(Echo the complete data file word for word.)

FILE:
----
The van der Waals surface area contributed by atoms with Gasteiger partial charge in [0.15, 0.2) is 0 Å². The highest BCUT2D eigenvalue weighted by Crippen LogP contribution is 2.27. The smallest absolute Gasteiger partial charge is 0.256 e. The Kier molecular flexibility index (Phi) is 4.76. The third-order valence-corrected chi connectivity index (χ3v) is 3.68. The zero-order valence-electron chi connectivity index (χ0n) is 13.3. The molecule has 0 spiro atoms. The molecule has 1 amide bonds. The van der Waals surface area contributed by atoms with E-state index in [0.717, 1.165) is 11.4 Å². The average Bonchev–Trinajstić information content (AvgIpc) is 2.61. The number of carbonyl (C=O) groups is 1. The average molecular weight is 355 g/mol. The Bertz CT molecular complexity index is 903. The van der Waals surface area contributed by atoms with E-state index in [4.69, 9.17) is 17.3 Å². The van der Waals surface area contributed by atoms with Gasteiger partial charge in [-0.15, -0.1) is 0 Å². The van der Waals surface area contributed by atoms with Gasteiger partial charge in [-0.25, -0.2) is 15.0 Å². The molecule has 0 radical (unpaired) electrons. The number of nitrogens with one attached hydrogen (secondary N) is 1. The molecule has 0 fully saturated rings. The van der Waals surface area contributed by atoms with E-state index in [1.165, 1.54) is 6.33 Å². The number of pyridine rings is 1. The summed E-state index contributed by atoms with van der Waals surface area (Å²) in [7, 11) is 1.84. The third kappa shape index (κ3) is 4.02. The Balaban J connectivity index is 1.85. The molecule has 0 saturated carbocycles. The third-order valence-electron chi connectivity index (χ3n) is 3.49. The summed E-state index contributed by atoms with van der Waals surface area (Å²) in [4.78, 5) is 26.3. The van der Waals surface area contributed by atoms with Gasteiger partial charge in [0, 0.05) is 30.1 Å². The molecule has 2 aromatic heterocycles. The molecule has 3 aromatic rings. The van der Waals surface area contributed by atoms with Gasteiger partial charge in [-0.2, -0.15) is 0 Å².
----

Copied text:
The van der Waals surface area contributed by atoms with Gasteiger partial charge in [0.15, 0.2) is 0 Å². The highest BCUT2D eigenvalue weighted by Crippen LogP contribution is 2.27. The smallest absolute Gasteiger partial charge is 0.256 e. The Kier molecular flexibility index (Phi) is 4.76. The third-order valence-corrected chi connectivity index (χ3v) is 3.68. The zero-order valence-electron chi connectivity index (χ0n) is 13.3. The molecule has 0 spiro atoms. The molecule has 1 amide bonds. The van der Waals surface area contributed by atoms with E-state index in [0.717, 1.165) is 11.4 Å². The average Bonchev–Trinajstić information content (AvgIpc) is 2.61. The number of carbonyl (C=O) groups is 1. The average molecular weight is 355 g/mol. The Bertz CT molecular complexity index is 903. The van der Waals surface area contributed by atoms with E-state index in [4.69, 9.17) is 17.3 Å². The van der Waals surface area contributed by atoms with Gasteiger partial charge in [-0.15, -0.1) is 0 Å². The van der Waals surface area contributed by atoms with Gasteiger partial charge in [-0.25, -0.2) is 15.0 Å². The molecule has 0 radical (unpaired) electrons. The number of nitrogens with one attached hydrogen (secondary N) is 1. The molecule has 0 fully saturated rings. The van der Waals surface area contributed by atoms with E-state index in [1.165, 1.54) is 6.33 Å². The number of pyridine rings is 1. The summed E-state index contributed by atoms with van der Waals surface area (Å²) in [7, 11) is 1.84. The third kappa shape index (κ3) is 4.02. The Balaban J connectivity index is 1.85. The molecule has 0 saturated carbocycles. The third-order valence-electron chi connectivity index (χ3n) is 3.49. The summed E-state index contributed by atoms with van der Waals surface area (Å²) in [4.78, 5) is 26.3. The van der Waals surface area contributed by atoms with Gasteiger partial charge in [0, 0.05) is 30.1 Å². The molecule has 2 aromatic heterocycles. The molecule has 3 aromatic rings. The van der Waals surface area contributed by atoms with Gasteiger partial charge in [-0.2, -0.15) is 0 Å².